Disclaimer: I do not own any characters from Band of Brothers nor do I own anything from that series. I have merely borrowed characters and the general setting for the story.
P/L: Perconte and Luz get into a fight that only can be conquered through a disaster Mother Nature sends out.
Band of Brothers 10.26.03
Currahee Means HELP!
How could things have gotten this bad? Why did I allow myself to hate the only friend I have had for the past three years. All this anger has lead to one thing; something so terrible my mind cannot even come to terms with what has happened. But I must live with the choices I made.
And what did I do? Well, I was mad at my friend. This is what it all boils down to. There's little left to say now because all is lost. Nevermore; my friend lies dying next to me and there is nothing I can do to save him. And it is all my fault. It is all my fault.
II. Too Short Perconte
13 Hours Prior . . .
French woods along the Croix River
Spring of 1945
"You're too short," Second Lieutenant Rider told Perconte. The lieutenant gave Perconte a dissatisfied sniff, pushing past him.
A short silence prevailed as Perconte slowly turned to give the lieutenant a distasteful eye. Perconte sniffed under his breath, shifting his rifle across his shoulder, "That aint never stopped them before."
From there, Perconte made his way over to Sergeant Martin. Perconte had a good feeling that the sergeant wouldn't deny him of being able to take part in the patrol. After all, Sergeant Martin and he were good friends and both had a mutual understanding that they were each an important asset to the unit and mission.
Stopping just in front of the sergeant, Perconte greeted in a friendly manner, "Hey Martin, what say you let me join this little patrol today?"
"No," Martin was quick to answer.
Stunned, Perconte fell silent for a moment. Then he inquired slowly, "But why?"
Giving him a stern frown, Martin replied quickly, "You're tired, you haven't slept much, and you're too short."
"What?" Perconte scoffed. "Too short? Since when did height ever matter?"
"Just this one mission," Martin replied, patting him on the shoulder in a friendly manner, "You just can't come along."
Perconte couldn't believe what he was hearing. What could be so special about this mission that my height would be in question? "What are you going to be going on some mission where you need tall people to hit these tall Germans?"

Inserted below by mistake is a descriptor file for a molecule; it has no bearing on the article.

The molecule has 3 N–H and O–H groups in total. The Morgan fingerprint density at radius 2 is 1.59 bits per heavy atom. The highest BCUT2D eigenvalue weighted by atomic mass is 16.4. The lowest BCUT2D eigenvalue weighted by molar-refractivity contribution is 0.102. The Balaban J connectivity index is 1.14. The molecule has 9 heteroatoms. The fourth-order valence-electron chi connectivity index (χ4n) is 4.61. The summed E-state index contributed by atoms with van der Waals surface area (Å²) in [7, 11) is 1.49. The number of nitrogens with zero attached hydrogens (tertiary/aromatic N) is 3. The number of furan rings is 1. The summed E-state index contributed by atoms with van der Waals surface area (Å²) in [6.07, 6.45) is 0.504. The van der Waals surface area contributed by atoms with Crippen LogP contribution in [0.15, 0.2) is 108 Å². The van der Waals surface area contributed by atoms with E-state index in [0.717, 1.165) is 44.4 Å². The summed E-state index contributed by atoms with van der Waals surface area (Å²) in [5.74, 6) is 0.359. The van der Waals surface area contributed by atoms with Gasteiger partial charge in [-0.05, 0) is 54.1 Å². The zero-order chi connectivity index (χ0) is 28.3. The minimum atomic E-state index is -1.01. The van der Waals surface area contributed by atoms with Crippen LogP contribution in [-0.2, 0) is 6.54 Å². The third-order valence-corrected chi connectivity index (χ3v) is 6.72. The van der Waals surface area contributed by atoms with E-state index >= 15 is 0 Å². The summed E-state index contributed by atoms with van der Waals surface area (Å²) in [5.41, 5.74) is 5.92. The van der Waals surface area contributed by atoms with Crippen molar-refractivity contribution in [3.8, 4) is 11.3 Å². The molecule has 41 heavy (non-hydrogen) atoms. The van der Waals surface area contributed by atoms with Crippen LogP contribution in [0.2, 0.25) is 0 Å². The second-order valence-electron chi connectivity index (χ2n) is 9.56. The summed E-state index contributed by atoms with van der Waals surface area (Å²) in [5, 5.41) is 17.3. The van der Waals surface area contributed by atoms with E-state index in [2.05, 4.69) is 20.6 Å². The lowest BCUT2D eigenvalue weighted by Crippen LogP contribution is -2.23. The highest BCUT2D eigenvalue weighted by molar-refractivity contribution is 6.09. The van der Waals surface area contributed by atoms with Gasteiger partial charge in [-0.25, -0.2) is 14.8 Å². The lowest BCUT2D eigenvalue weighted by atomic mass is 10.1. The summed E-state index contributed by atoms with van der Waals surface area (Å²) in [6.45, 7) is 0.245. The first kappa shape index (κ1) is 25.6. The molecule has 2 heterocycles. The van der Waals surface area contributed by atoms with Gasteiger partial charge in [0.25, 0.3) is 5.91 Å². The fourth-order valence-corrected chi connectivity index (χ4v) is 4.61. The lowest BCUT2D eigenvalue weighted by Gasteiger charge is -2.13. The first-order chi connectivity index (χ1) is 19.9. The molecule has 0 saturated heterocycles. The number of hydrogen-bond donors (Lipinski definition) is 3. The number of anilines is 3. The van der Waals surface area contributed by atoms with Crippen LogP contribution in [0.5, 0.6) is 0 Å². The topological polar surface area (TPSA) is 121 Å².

Martin just stared at him.
"Please," Perconte begged. "You're the leader of this patrol. You gotta let me come! You know how valuable I am to this unit!"
"I know that," Martin nodded. He moved from Perconte, trying to hurry away from him as he muttered, "But I just can't let you come on this mission."
"I wish I knew why!" Perconte shouted after him. There is something deeper here than just my height. What makes them suddenly question my ability to produce well on a patrol? Have I done something so terribly wrong that they would do this to me? Surely I cannot be so valuable that they cannot risk losing me!
A zephyr blew by, easing not the hurt Perconte felt at being denied for taking part in the patrol. Perconte kicked up some snow as he turned away from Martin and wandered back to his foxhole, "But I know somebody who can tell me what's going on!"
III. Not So Good of a Friend
"Hey Luz!" Perconte called out to his friend as he jumped into the foxhole next to him.
"Hey Perconte!" Luz returned with a jovial smile.
"I've got a question for you," Perconte began.
"So have I."
"You go first," Perconte nodded.
Luz gave a small laugh, "Well, that is my question, what's on your mind?"
"Rat," Perconte chuckled shaking his head.
"No, seriously though, what's your question?" Luz inquired, trying to mask his playfulness with a grin of seriousness.
"Do you know anything about the patrol today?"
"Um, sort of," Luz replied, giving a forced smile.
"Sort of?" Perconte questioned. "Well, what do you know?"
"We have to go through the flooding creek," Luz related, giving a slow nod. "Something about scouting the eastern side of the Croix. There are some rumors spreading about Germans being over there or something of that sort. That's why we're going over there."
Silence fell over the two as Luz began checking his equipment.
Perconte studied his friend's actions closely. Something's up. And I have a feeling that I'm not going to like it. "You're going on the patrol aren't you?"
"Yeah," came Luz's quick and dry response.
Staring at his friend with concealed hurt, Perconte began slowly, "And you knew that they weren't letting me come along, didn't you?" There was a long, deep sigh from Luz. Perconte gave a slight scowl, "And you didn't even warn me."
"Hey, for what it's worth," Luz said, turning to his friend and giving him a frown of sympathy and sincerity, "I'm sorry."
"Yeah well," Perconte shook his head. "I had to find out from that jarhead of a lieutenant."
"Lieutenant Rider is a good man," Luz defended quietly.
"Yeah well you didn't hear his tone," Perconte insisted.
"He's still your superior."
"My superior?" Perconte laughed. What was he thinking? "I thought he was our superior Luz!"
"You still heard it through the Chain of Command," Luz responded lowly.
"I would have preferred to have heard it from you," Perconte responded in a hurt voice, shifting his angry glare from the dirt to Luz.
"Well I didn't know how to break it to you."
"You didn't even stand up for me! You didn't even fight my case!"
"You don't understand Perconte," Luz told him, setting down his ruck sack. "You just aren't capable of handling this patrol."
Perconte gave a scoff of disbelief. "Oh c'mon Luz you know me better than that! What can't I handle should be the determining factor here! Not whether or not I can handle what's being put in front of me."
"It's just too risky for someone of your height," Luz finished.
"What's wrong with my height?"
"Nothing," Luz smiled. "It's just that what we're facing today is extremely dangerous for short people."